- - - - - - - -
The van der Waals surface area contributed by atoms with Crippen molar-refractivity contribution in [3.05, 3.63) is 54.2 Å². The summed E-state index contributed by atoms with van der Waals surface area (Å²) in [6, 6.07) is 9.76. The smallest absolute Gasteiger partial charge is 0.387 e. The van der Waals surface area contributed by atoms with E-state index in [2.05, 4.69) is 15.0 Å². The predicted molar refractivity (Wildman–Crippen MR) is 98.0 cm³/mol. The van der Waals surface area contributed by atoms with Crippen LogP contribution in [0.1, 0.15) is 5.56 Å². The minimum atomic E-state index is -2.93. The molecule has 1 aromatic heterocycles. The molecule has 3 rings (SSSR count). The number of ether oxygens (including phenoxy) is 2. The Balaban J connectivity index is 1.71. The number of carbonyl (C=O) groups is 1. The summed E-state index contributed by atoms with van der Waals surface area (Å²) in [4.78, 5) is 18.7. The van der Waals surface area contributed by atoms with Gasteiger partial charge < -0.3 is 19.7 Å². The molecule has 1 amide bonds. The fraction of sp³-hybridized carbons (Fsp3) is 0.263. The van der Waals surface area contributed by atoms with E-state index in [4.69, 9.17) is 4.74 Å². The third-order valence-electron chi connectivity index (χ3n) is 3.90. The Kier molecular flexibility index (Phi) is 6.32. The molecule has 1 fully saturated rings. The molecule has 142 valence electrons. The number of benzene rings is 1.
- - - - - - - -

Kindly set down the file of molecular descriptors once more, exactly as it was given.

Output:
The van der Waals surface area contributed by atoms with Crippen molar-refractivity contribution in [3.05, 3.63) is 54.2 Å². The summed E-state index contributed by atoms with van der Waals surface area (Å²) in [6, 6.07) is 9.76. The smallest absolute Gasteiger partial charge is 0.387 e. The van der Waals surface area contributed by atoms with E-state index in [2.05, 4.69) is 15.0 Å². The predicted molar refractivity (Wildman–Crippen MR) is 98.0 cm³/mol. The van der Waals surface area contributed by atoms with Crippen LogP contribution in [0.1, 0.15) is 5.56 Å². The minimum atomic E-state index is -2.93. The molecule has 1 aromatic heterocycles. The molecule has 3 rings (SSSR count). The number of ether oxygens (including phenoxy) is 2. The Balaban J connectivity index is 1.71. The number of carbonyl (C=O) groups is 1. The summed E-state index contributed by atoms with van der Waals surface area (Å²) in [4.78, 5) is 18.7. The van der Waals surface area contributed by atoms with Gasteiger partial charge < -0.3 is 19.7 Å². The molecule has 1 amide bonds. The fraction of sp³-hybridized carbons (Fsp3) is 0.263. The van der Waals surface area contributed by atoms with E-state index in [4.69, 9.17) is 4.74 Å². The third-order valence-electron chi connectivity index (χ3n) is 3.90. The Kier molecular flexibility index (Phi) is 6.32. The molecule has 1 fully saturated rings. The molecule has 142 valence electrons. The number of benzene rings is 1.